• Work out a clear vision to create a future vision as a country with a middle-size population. Even if its population should come down to tens of millions, it would still be larger than that of many European countries. If Japan builds a strong society capable of creating intellectual values based on this premise, it could still contribute sufficiently to the world. In order to do so, it is necessary for this country to reform its economic structure by making efforts through participation in the Trans-Pacific Partnership and free trade and economic partnership agreements with other countries and to clearly design its way for its financial reconstruction.

• Make all-out efforts to help increase the birthrate. If the tendency for young people to remain unmarried and the rising average age of marriage are responsible for the accelerating decline in the birthrate, efforts should be made to provide hopes of marriage for people and help restore family bonds. There is the urgent need to work out and implement comprehensive measures designed to stabilize the employment situation, to establish a sustainable social welfare system embracing pensions and medical and nursing care services, and to build up facilities for enhancing child care. Merely sprinkling public money around the nation won’t do.

• Take measures to expand the participation of women and aged people in the labor market. For this to happen, it is necessary to improve the working and social environment so as to make it easier for women and aged people to work.

• Step up productivity through technological innovation. For this to happen, it is essential to bring up young people of abundant intellectual creativity who can start and carry out innovations. After the Meiji Restoration, Japan intensified its popular education efforts. We must learn from that experience.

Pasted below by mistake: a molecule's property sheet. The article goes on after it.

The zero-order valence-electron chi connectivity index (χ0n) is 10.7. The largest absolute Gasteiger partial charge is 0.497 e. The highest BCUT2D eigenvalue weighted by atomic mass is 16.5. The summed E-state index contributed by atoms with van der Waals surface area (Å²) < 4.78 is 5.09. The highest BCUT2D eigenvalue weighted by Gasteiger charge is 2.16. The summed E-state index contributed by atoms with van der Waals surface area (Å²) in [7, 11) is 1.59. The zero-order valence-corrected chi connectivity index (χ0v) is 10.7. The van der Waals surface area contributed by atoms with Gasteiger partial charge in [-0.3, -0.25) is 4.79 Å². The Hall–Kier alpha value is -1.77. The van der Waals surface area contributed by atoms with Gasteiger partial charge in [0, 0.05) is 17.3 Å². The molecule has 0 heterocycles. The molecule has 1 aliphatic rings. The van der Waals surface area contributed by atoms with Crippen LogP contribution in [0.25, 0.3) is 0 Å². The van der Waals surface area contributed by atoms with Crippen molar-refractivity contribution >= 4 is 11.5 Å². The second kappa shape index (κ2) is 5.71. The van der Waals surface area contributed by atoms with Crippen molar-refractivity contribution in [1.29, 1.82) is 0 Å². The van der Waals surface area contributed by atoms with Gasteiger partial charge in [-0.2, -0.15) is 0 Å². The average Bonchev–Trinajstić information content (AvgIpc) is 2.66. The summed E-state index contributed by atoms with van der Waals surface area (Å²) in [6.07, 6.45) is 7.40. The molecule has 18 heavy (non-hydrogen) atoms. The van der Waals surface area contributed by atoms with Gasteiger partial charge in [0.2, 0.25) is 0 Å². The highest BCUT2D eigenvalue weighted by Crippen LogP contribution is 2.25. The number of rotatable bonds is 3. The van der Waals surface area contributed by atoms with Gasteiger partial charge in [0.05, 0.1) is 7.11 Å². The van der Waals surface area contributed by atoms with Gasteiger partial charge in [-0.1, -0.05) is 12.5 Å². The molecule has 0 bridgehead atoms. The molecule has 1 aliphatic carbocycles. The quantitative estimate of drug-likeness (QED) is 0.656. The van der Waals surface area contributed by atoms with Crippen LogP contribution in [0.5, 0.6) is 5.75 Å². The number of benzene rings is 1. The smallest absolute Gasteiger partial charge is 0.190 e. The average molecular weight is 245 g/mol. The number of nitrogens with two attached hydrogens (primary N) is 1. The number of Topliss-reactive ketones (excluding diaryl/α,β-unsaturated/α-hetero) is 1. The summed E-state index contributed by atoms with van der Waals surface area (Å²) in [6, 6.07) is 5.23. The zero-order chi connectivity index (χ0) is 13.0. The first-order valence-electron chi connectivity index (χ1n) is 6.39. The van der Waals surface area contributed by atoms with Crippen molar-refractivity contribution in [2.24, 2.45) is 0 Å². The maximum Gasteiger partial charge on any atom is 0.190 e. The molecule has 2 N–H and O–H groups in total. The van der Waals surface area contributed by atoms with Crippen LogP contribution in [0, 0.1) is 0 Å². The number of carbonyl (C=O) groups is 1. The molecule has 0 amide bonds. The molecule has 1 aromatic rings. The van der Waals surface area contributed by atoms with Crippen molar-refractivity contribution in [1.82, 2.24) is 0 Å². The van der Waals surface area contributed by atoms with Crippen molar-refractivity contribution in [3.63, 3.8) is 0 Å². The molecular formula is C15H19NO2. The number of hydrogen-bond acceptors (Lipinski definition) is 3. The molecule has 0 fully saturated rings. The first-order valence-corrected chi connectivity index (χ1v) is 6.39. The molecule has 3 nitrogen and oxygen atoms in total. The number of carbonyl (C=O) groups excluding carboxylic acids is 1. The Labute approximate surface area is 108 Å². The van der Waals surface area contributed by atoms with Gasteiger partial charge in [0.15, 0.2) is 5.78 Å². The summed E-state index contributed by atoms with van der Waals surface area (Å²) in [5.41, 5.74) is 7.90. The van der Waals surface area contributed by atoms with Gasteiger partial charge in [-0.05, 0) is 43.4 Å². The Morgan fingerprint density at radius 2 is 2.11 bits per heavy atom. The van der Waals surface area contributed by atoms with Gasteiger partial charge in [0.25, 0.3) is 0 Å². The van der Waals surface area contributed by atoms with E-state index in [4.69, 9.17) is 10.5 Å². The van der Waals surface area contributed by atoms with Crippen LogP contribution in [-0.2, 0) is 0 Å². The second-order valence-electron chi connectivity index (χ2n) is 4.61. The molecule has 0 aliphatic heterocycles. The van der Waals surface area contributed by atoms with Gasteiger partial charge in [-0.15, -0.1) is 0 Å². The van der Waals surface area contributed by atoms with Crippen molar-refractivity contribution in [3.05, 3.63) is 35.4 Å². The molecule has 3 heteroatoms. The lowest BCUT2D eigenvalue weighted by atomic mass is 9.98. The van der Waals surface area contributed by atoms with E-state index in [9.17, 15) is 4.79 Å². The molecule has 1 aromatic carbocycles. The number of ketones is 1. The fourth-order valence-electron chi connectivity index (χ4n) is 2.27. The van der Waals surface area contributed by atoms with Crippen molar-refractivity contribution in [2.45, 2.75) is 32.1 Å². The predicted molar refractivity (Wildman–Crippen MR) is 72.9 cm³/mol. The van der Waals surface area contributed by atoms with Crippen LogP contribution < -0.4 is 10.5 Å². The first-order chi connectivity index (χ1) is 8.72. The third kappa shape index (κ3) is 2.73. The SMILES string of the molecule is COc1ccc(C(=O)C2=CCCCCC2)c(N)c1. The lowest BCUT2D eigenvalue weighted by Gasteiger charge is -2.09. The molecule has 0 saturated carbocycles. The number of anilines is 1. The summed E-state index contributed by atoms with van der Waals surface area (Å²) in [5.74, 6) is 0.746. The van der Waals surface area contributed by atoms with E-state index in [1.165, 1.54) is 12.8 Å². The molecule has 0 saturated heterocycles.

• Bolster efforts to introduce foreign workers into this country under certain conditions. There are fears that if permits are given unconditionally for the entry of foreign workers, the nation’s law and order and social solidarity might be damaged as was the case with some European countries. If, however, workers with required qualifications and abilities are introduced under certain designated conditions, it is expected to stimulate intellectual activities in this country and contribute greatly to social advancement.

All things considered, Japan is likely to tread a path of decline unless it makes all-out national efforts now to overcome the current national crisis.

Shinji Fukukawa, former vice minister of the Ministry of International Trade and Industry and president of Dentsu Research Institute, is now chairman of the Machine Industry Memorial Foundation.